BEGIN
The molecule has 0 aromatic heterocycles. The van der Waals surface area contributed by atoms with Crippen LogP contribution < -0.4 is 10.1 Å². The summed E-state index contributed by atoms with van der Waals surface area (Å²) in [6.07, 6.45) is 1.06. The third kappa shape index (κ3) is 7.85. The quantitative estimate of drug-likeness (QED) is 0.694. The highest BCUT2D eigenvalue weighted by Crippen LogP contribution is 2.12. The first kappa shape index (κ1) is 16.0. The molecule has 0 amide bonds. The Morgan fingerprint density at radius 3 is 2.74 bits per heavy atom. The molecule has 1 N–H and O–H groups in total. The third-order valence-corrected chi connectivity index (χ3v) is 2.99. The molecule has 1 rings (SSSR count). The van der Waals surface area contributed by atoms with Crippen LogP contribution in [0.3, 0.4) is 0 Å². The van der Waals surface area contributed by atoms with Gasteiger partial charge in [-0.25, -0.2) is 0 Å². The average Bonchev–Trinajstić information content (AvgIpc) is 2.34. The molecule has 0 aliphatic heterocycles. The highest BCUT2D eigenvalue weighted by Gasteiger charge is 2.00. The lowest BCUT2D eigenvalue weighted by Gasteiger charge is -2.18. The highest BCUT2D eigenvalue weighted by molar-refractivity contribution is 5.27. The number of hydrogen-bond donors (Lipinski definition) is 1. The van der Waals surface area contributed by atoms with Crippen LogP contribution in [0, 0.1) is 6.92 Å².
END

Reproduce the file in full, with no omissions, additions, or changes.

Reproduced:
The molecule has 0 aromatic heterocycles. The van der Waals surface area contributed by atoms with Crippen LogP contribution < -0.4 is 10.1 Å². The summed E-state index contributed by atoms with van der Waals surface area (Å²) in [6.07, 6.45) is 1.06. The third kappa shape index (κ3) is 7.85. The quantitative estimate of drug-likeness (QED) is 0.694. The highest BCUT2D eigenvalue weighted by Crippen LogP contribution is 2.12. The first kappa shape index (κ1) is 16.0. The molecule has 0 amide bonds. The Morgan fingerprint density at radius 3 is 2.74 bits per heavy atom. The molecule has 1 N–H and O–H groups in total. The third-order valence-corrected chi connectivity index (χ3v) is 2.99. The molecule has 1 rings (SSSR count). The van der Waals surface area contributed by atoms with Crippen LogP contribution in [0.3, 0.4) is 0 Å². The van der Waals surface area contributed by atoms with Gasteiger partial charge in [-0.25, -0.2) is 0 Å². The average Bonchev–Trinajstić information content (AvgIpc) is 2.34. The molecule has 0 aliphatic heterocycles. The highest BCUT2D eigenvalue weighted by Gasteiger charge is 2.00. The lowest BCUT2D eigenvalue weighted by Gasteiger charge is -2.18. The highest BCUT2D eigenvalue weighted by molar-refractivity contribution is 5.27. The number of hydrogen-bond donors (Lipinski definition) is 1. The van der Waals surface area contributed by atoms with Crippen LogP contribution in [0, 0.1) is 6.92 Å².